Saskatchewan man, once convicted of fraud, rehired by Acho Dene Koe First Nation

'Everybody deserves a second chance,' says Acho Dene Koe Chief Gene Hope, though some people feel differently.

'Everybody deserves a second chance,' says Acho Dene Koe Chief Gene Hope

Gene Hope, chief of the Acho Dene Koe First Nation in Fort Liard, N.W.T., defended hiring a man once convicted of fraud to work as a consultant to help straighten out the band’s finances. (Alex Brockman/CBC)

A man who left a job with the Acho Dene Koe First Nation in Fort Liard, N.W.T., when a former fraud conviction came to light in 2015 has been rehired by the band.

The Regina Police Service says Kelly Boyd Clark was charged in connection with an alleged misappropriation of almost $80,000 from the Saskatchewan Soccer Association. Clark was convicted in 2012 and sentenced to six months in jail and 18 months probation. 

Former Acho Dene Koe chief, Harry Deneron, says the band hired Clark in 2015 to be the band manager. He says Clark did not disclose his criminal record.

Deneron says when he found out about Clark's history he confronted him and told him he was going to bring it to the band council. Clark left town that night without giving any notice.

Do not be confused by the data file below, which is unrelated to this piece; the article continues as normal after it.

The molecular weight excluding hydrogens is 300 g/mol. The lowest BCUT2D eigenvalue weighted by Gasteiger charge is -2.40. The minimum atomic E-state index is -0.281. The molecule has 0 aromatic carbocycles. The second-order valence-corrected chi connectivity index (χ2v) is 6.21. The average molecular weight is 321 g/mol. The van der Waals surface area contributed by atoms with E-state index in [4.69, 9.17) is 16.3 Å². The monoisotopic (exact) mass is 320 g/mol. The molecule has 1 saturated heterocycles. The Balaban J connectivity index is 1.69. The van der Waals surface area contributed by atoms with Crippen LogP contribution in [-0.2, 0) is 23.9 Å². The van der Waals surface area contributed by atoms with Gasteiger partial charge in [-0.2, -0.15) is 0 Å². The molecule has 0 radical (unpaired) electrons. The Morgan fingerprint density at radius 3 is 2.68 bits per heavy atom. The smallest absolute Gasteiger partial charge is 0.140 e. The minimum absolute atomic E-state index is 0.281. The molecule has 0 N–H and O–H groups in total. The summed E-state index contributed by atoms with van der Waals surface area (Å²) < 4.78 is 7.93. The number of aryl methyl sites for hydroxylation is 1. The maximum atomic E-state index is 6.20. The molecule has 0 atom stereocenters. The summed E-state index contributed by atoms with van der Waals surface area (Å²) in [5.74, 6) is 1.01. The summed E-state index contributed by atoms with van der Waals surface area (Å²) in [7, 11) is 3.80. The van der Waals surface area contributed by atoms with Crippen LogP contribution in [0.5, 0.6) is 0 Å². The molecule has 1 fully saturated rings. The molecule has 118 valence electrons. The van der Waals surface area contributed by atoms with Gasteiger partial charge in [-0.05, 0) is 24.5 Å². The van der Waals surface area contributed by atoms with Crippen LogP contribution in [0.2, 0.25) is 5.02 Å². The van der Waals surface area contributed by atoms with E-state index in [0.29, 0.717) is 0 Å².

Documents recently obtained by the CBC show that Clark is back on the band's payroll.

The current Acho Dene Koe chief, Gene Hope, says Clark has been hired as a consultant to help straighten out the band's finances and work with auditors. He says Clark has a masters degree in business but does not have access to the First Nations funds.

When asked if he was aware of Clark's criminal record, Hope told CBC: "I know about that."

"Everybody deserves a second chance."

Cleaning house

Hope says he's had to clean house since his election in May. Four people have been fired from the First Nation, including former chief Harry Deneron's daughter.

"We want people with no ties to the Denerons," Hope says.

Hope alleges Harry Deneron mismanaged the band's finances, however he says he has no proof that occurred.

"We're still investigating," Hope says.

Deneron denies the allegations. He was suspended as chief earlier this year by the band council. The council cited a lack of confidence in his leadership amid an ongoing lawsuit involving Deneron and the band's development corporation. 

Deneron says it should not be up to Hope to decide if Clark deserves a second chance.

"That should be up to the people, not the chief," Deneron told CBC.

Deneron says Hope should hold a public meeting to get the opinions of community members. Hope says he's in the process of organizing a meeting, but if members have any questions they can visit him at the band office.

CBC attempted to reach Kelly Boyd Clark for comment; Hope said that he declined.